Does Telecom Have a Crisis Management Plan?

Major service providers should put action plans in place now to help their customers survive the next major disaster

Stan Hubbard, Director, Communications & Research, MEF

March 16, 2011

3 Min Read
Does Telecom Have a Crisis Management Plan?

The world appears to be growing increasingly unstable, with an extraordinary number of humanitarian, geopolitical, military and economic crises gripping many regions of the globe. Instant communications is making us more aware of unfolding events and accelerating the flow of information at a pace that creates its own unique challenges and that can, at times, lead to heightened fear and panic.

In this environment, it would be useful for major communications service providers to develop crisis management plans that not only ensure that their networks stay up and running when calamity hits, but also help speed the ability of their customers to find critical emergency information when they need it most. As far as I can tell, big players such as AT&T Inc. (NYSE: T), Verizon Communications Inc. (NYSE: VZ) and Comcast Corp. (Nasdaq: CMCSA, CMCSK) do not have standing crisis management systems in place to help their customers increase their odds of survival if a major natural or man-made disaster strikes a large city, state or multi-state region.

No organizations are in a better position to make important information available to individuals than the mobile and wireline operators whose services they trust and use every day. Just giving customers an option of receiving an SMS message or an e-mail with crisis contact information and “what-to-do” lists would be a good start. provides alert messages for mobile users. Why couldn't telecom operators develop a crisis management service with similar features?

Waiting until a major crisis hits is not a crisis management strategy. The big service providers need to step up and put action plans in place right now.

As the tragedy in Japan has shown, major crises can quickly spin out of control and overwhelm the ability of crisis managers to deal with them, create confusion, and leave many people in shock. The Japanese earthquake, the tsunami, the indescribable human suffering and the potential of a devastating nuclear meltdown have turned the world upside down for millions.

An untold number of people are homeless and hungry, with food and water running short in parts of Japan. The Nikkei index fell 16 percent in two days, before rebounding about 6 percent on Wednesday. Leading automobile and electronic manufactures -- including Toyota, Honda, Nissan and Sony -- have shut down or scaled back operations to figure out how to cope with the tragedy and to conserve scarce power. Tokyo’s major subway and train operators have also significantly reduced operations to reduce power consumption.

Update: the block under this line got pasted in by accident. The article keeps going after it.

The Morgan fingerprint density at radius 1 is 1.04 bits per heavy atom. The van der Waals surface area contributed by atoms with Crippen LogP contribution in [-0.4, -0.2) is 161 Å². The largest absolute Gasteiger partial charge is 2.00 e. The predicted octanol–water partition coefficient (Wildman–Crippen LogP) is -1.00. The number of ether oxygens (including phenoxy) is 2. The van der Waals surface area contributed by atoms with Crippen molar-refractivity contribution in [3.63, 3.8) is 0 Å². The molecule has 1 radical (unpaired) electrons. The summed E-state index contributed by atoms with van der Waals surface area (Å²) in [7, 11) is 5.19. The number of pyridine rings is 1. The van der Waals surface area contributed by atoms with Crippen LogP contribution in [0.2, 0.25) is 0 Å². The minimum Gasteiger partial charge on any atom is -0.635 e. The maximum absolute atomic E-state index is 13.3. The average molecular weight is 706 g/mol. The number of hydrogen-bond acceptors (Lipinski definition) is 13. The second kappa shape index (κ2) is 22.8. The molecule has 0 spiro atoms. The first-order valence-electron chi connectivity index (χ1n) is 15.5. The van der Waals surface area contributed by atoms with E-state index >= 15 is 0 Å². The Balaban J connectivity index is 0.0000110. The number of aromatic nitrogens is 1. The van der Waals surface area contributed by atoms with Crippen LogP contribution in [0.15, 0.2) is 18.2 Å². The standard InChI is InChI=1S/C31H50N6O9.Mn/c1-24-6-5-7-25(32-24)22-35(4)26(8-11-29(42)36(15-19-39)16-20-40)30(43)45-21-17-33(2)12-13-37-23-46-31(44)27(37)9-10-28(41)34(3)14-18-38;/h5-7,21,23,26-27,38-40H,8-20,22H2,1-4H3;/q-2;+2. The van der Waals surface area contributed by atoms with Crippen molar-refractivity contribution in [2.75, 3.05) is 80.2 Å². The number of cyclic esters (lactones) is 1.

News and videos from northern Japan have spread like wildfire abroad, spurring governments and individuals to rethink nuclear safety and step up crisis preparation efforts.

While Japan’s Prime Minister has urged some 140,000 Japanese residents in northern Japan to stay indoors and seal their windows to reduce their risk of radiation exposure, China, France and other countries are urging their citizens to evacuate the area or at least avoid non-essential travel to Tokyo. Germany is reportedly suspending operations at seven of its 17 nuclear power plants.

A growing number of individuals in the U.S. and British Columbia are stocking up on potassium iodide radiation tablets. iOSAT pills that normally sell for about $10 for a pack of 14 are now being bid-priced on eBay for more than $200, and a handful of the packs are available on Amazon for nearly $350, as of Wednesday morning.

A reliable crisis management system -- with expert advisors available to provide an educated opinion -- could go a long way toward helping people figure out what to do at times like this.

— Stan Hubbard, Senior Analyst, Heavy Reading

About the Author(s)

Stan Hubbard

Director, Communications & Research, MEF

Stan is a communications professional with more than 20 years of experience in industry analysis, forecasting, strategic marketing, and event programming. In 2013, he joined the MEF, where he is directing program development for MEF global networking events, managing industry analyst relations, and developing research and other initiatives to help accelerate MEF 3.0 adoption and LSO development. Prior to the MEF, Stan was a Senior Analyst at Heavy Reading for 9 years where he focused on carrier Ethernet services and network equipment markets and SDN. He chaired about 20 major Light Reading technology events. Before Heavy Reading, Stan was the director of market intelligence at Ciena. Hubbard holds a B.S. in political science from Texas Christian University and a Master's in international diplomacy and security from The Fletcher School of Law & Diplomacy at Tufts University in Boston, MA.

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